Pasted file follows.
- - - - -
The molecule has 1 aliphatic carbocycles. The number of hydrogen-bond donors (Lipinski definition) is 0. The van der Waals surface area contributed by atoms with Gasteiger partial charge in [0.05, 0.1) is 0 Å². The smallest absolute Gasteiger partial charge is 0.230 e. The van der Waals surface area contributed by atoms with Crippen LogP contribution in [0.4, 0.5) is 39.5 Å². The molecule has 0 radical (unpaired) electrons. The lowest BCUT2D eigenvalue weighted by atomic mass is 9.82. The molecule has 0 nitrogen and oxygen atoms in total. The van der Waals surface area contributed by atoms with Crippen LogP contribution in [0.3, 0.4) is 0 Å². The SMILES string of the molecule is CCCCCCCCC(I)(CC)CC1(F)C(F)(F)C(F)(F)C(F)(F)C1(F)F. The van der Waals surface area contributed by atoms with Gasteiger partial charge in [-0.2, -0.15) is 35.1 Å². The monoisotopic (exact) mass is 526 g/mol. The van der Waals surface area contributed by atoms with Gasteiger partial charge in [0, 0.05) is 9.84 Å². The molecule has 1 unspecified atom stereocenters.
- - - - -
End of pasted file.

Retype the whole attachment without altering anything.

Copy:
The molecule has 1 aliphatic carbocycles. The number of hydrogen-bond donors (Lipinski definition) is 0. The van der Waals surface area contributed by atoms with Gasteiger partial charge in [0.05, 0.1) is 0 Å². The smallest absolute Gasteiger partial charge is 0.230 e. The van der Waals surface area contributed by atoms with Crippen LogP contribution in [0.4, 0.5) is 39.5 Å². The molecule has 0 radical (unpaired) electrons. The lowest BCUT2D eigenvalue weighted by atomic mass is 9.82. The molecule has 0 nitrogen and oxygen atoms in total. The van der Waals surface area contributed by atoms with Crippen LogP contribution in [0.3, 0.4) is 0 Å². The SMILES string of the molecule is CCCCCCCCC(I)(CC)CC1(F)C(F)(F)C(F)(F)C(F)(F)C1(F)F. The van der Waals surface area contributed by atoms with Gasteiger partial charge in [-0.2, -0.15) is 35.1 Å². The monoisotopic (exact) mass is 526 g/mol. The van der Waals surface area contributed by atoms with Gasteiger partial charge in [0, 0.05) is 9.84 Å². The molecule has 1 unspecified atom stereocenters.